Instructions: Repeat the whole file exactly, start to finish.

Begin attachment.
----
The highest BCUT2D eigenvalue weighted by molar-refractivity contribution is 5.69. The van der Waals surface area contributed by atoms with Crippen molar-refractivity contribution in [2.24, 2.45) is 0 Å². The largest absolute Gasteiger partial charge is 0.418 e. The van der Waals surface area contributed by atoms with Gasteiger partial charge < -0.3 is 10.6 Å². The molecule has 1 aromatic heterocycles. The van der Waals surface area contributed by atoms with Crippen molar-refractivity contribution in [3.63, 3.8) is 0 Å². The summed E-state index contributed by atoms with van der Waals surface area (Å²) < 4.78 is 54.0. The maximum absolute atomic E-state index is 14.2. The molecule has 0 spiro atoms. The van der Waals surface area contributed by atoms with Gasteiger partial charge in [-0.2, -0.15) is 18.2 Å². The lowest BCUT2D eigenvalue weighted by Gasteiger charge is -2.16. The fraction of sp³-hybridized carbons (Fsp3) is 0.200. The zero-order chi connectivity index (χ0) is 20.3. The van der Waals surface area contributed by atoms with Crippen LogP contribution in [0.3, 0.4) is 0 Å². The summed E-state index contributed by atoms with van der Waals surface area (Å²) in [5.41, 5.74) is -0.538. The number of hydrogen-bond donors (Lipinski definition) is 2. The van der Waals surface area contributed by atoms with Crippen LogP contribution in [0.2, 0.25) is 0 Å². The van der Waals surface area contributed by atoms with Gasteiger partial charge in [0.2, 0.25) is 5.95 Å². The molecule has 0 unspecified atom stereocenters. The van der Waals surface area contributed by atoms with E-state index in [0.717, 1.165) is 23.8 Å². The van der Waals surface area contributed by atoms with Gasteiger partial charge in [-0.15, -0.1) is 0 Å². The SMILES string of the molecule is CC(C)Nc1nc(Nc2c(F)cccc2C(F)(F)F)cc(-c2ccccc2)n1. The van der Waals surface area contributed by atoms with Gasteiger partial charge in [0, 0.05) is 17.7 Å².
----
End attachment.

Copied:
The highest BCUT2D eigenvalue weighted by molar-refractivity contribution is 5.69. The van der Waals surface area contributed by atoms with Crippen molar-refractivity contribution in [2.24, 2.45) is 0 Å². The largest absolute Gasteiger partial charge is 0.418 e. The van der Waals surface area contributed by atoms with Gasteiger partial charge < -0.3 is 10.6 Å². The molecule has 1 aromatic heterocycles. The van der Waals surface area contributed by atoms with Crippen molar-refractivity contribution in [3.63, 3.8) is 0 Å². The summed E-state index contributed by atoms with van der Waals surface area (Å²) < 4.78 is 54.0. The maximum absolute atomic E-state index is 14.2. The molecule has 0 spiro atoms. The van der Waals surface area contributed by atoms with Gasteiger partial charge in [-0.2, -0.15) is 18.2 Å². The lowest BCUT2D eigenvalue weighted by Gasteiger charge is -2.16. The fraction of sp³-hybridized carbons (Fsp3) is 0.200. The zero-order chi connectivity index (χ0) is 20.3. The van der Waals surface area contributed by atoms with Crippen LogP contribution in [0.3, 0.4) is 0 Å². The summed E-state index contributed by atoms with van der Waals surface area (Å²) in [5.41, 5.74) is -0.538. The number of hydrogen-bond donors (Lipinski definition) is 2. The van der Waals surface area contributed by atoms with Crippen LogP contribution in [0.2, 0.25) is 0 Å². The van der Waals surface area contributed by atoms with Gasteiger partial charge in [0.2, 0.25) is 5.95 Å². The molecule has 0 unspecified atom stereocenters. The van der Waals surface area contributed by atoms with E-state index in [0.717, 1.165) is 23.8 Å². The van der Waals surface area contributed by atoms with Gasteiger partial charge in [-0.15, -0.1) is 0 Å². The SMILES string of the molecule is CC(C)Nc1nc(Nc2c(F)cccc2C(F)(F)F)cc(-c2ccccc2)n1. The van der Waals surface area contributed by atoms with Gasteiger partial charge in [0, 0.05) is 17.7 Å².